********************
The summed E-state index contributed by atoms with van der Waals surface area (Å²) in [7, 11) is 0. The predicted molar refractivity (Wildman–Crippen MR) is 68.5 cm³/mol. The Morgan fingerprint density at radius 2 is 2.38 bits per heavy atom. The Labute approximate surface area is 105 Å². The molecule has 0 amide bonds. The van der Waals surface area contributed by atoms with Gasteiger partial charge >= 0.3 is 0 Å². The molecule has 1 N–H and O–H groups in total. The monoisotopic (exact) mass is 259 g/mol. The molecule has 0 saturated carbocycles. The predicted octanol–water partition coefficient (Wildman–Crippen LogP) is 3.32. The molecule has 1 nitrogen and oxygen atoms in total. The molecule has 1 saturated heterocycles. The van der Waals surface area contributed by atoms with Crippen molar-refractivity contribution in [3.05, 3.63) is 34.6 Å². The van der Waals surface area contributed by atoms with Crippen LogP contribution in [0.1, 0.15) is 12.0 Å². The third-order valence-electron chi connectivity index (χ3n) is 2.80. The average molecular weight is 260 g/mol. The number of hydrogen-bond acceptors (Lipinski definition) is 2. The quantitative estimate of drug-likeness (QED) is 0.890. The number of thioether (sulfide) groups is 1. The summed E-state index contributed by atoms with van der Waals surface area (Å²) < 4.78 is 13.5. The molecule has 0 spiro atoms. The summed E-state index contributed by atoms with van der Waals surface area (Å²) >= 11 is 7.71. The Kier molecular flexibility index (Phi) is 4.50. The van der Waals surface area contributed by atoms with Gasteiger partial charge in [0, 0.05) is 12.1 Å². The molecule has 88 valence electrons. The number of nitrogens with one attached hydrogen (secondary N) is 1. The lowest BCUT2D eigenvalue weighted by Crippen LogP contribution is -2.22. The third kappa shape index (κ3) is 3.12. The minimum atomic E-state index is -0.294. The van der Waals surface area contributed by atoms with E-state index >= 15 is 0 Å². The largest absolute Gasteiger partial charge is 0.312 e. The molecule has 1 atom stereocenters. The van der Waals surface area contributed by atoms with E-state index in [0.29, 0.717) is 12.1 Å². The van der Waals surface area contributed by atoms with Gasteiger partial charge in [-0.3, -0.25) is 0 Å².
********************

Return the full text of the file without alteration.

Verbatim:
The summed E-state index contributed by atoms with van der Waals surface area (Å²) in [7, 11) is 0. The predicted molar refractivity (Wildman–Crippen MR) is 68.5 cm³/mol. The Morgan fingerprint density at radius 2 is 2.38 bits per heavy atom. The Labute approximate surface area is 105 Å². The molecule has 0 amide bonds. The van der Waals surface area contributed by atoms with Gasteiger partial charge >= 0.3 is 0 Å². The molecule has 1 N–H and O–H groups in total. The monoisotopic (exact) mass is 259 g/mol. The molecule has 0 saturated carbocycles. The predicted octanol–water partition coefficient (Wildman–Crippen LogP) is 3.32. The molecule has 1 nitrogen and oxygen atoms in total. The molecule has 1 saturated heterocycles. The van der Waals surface area contributed by atoms with Crippen molar-refractivity contribution in [3.05, 3.63) is 34.6 Å². The van der Waals surface area contributed by atoms with Crippen LogP contribution in [0.1, 0.15) is 12.0 Å². The third-order valence-electron chi connectivity index (χ3n) is 2.80. The average molecular weight is 260 g/mol. The number of hydrogen-bond acceptors (Lipinski definition) is 2. The quantitative estimate of drug-likeness (QED) is 0.890. The number of thioether (sulfide) groups is 1. The summed E-state index contributed by atoms with van der Waals surface area (Å²) < 4.78 is 13.5. The molecule has 0 spiro atoms. The summed E-state index contributed by atoms with van der Waals surface area (Å²) >= 11 is 7.71. The Kier molecular flexibility index (Phi) is 4.50. The van der Waals surface area contributed by atoms with Gasteiger partial charge in [0, 0.05) is 12.1 Å². The molecule has 88 valence electrons. The number of nitrogens with one attached hydrogen (secondary N) is 1. The lowest BCUT2D eigenvalue weighted by Crippen LogP contribution is -2.22. The third kappa shape index (κ3) is 3.12. The minimum atomic E-state index is -0.294. The van der Waals surface area contributed by atoms with E-state index >= 15 is 0 Å². The largest absolute Gasteiger partial charge is 0.312 e. The molecule has 1 atom stereocenters. The van der Waals surface area contributed by atoms with E-state index in [0.29, 0.717) is 12.1 Å². The van der Waals surface area contributed by atoms with Gasteiger partial charge in [-0.3, -0.25) is 0 Å².